There’s been plenty of well-informed commentary recently, such as here, here, here, here and here, suggesting that Indonesia and the Philippines’ human rights standards are diminishing steadily and catastrophically (respectively).

I agree with that general sentiment. The days when those two nations could credibly claim the moral high ground within ASEAN on championing human rights are increasingly hard to remember, especially for the Philippines.

One curious parallel between the two nations is how the two current leaders (Jokowi and Rodrigo Duterte) came to prominence and then to power. Both were previously mayors of major cities with huge problems (Jakarta and Davao). Both promised to do something about the cities’ respective problems and both did well, or well enough, in the eyes of the voting public to credibly claim that they had cleaned up a city and could do the same for their country.

One key difference though was where they saw the problems and committed to action. Jokowi largely proposed solutions through the lens of administrative and systemic reforms, while Duterte’s interventions have focused, prominently if not exclusively, on eliminating problematic people.

And yet, for reasons I suspect reflect the limitations of both Jokowi and the Indonesian electorate, Jokowi irresistibly gravitates towards Duterte’s position on dealing with drugs. My suspicion is that, like Duterte, there is a personal and political unpalatability to resolve the extraordinarily complex social issues driving the domestic drug market in both countries.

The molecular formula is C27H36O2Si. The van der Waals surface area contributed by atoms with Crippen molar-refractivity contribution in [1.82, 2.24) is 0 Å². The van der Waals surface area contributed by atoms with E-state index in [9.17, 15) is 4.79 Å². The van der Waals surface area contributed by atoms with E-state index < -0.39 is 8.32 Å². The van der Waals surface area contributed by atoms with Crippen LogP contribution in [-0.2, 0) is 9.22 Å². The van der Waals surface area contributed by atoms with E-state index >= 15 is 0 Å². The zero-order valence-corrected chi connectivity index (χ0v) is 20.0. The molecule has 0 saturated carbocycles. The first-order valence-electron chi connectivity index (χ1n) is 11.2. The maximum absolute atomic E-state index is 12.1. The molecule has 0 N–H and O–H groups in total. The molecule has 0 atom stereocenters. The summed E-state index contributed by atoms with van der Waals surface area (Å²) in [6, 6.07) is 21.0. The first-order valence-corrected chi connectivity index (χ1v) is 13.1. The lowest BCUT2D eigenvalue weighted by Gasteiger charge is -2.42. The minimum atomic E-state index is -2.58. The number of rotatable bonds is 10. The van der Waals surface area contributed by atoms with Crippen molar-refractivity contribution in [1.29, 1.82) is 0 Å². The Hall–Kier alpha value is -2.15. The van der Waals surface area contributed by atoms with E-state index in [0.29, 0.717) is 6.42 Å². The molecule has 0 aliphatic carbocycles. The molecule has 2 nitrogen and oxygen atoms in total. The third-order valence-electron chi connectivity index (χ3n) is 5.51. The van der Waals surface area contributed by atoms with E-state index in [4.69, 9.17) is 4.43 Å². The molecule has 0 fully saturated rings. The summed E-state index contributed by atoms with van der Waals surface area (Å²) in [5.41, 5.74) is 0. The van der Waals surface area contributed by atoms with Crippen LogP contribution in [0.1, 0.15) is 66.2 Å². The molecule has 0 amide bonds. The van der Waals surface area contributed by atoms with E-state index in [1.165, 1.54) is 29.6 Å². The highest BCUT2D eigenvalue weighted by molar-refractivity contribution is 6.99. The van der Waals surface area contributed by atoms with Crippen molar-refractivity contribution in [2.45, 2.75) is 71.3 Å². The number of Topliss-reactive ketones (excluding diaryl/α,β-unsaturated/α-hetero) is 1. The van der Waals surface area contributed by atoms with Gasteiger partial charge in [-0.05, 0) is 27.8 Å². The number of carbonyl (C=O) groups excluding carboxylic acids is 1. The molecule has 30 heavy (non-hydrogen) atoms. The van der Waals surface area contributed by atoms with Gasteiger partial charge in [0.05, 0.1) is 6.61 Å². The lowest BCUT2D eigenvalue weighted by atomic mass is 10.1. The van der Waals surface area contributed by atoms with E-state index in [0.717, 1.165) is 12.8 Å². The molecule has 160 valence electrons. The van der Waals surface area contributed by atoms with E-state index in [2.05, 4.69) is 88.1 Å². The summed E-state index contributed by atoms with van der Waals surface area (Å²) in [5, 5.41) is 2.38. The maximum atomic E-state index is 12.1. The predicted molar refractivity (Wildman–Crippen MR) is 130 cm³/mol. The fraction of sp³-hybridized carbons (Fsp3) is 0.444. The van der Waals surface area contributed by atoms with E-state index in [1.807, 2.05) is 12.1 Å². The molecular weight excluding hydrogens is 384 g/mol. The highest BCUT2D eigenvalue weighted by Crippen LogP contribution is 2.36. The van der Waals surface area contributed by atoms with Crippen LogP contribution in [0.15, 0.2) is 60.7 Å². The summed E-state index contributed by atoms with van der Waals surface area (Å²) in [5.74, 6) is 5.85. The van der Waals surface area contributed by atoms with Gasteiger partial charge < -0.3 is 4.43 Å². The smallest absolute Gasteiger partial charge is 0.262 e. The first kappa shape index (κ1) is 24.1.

Thus I suspect, for respective domestic political audiences, it suits both of them to be able to say that the potential execution of the Filipino woman Mary Jane Veloso (a good summary of the case is available here) occurs only because of the wishes of the other president.That is an absurd situation, but my increasing fear is that her life will soon become another sacrifice to delay the day when both countries need to look more closely in the mirror and recognise some home truths.

For those who suggest it is too hard, I point out that a comparable commitment was certainly achievable just over a decade ago. In successfully saving the life of a Filipino citizen threatened with execution in a foreign country, then Filipino President Gloria Arroyo, source here, made clear that…

“With over 1 million overseas Filipino workers in the Middle East, and 8 million the world over, my Government has a deep national interest in their wellbeing, wherever they live and work. Every life is important.”

Gloria Arroyo was a physically diminutive woman and politically imperfect, but in this she was an ethical giant who puts the moral pygmies now guiding Southeast Asia’s largest democracies to shame.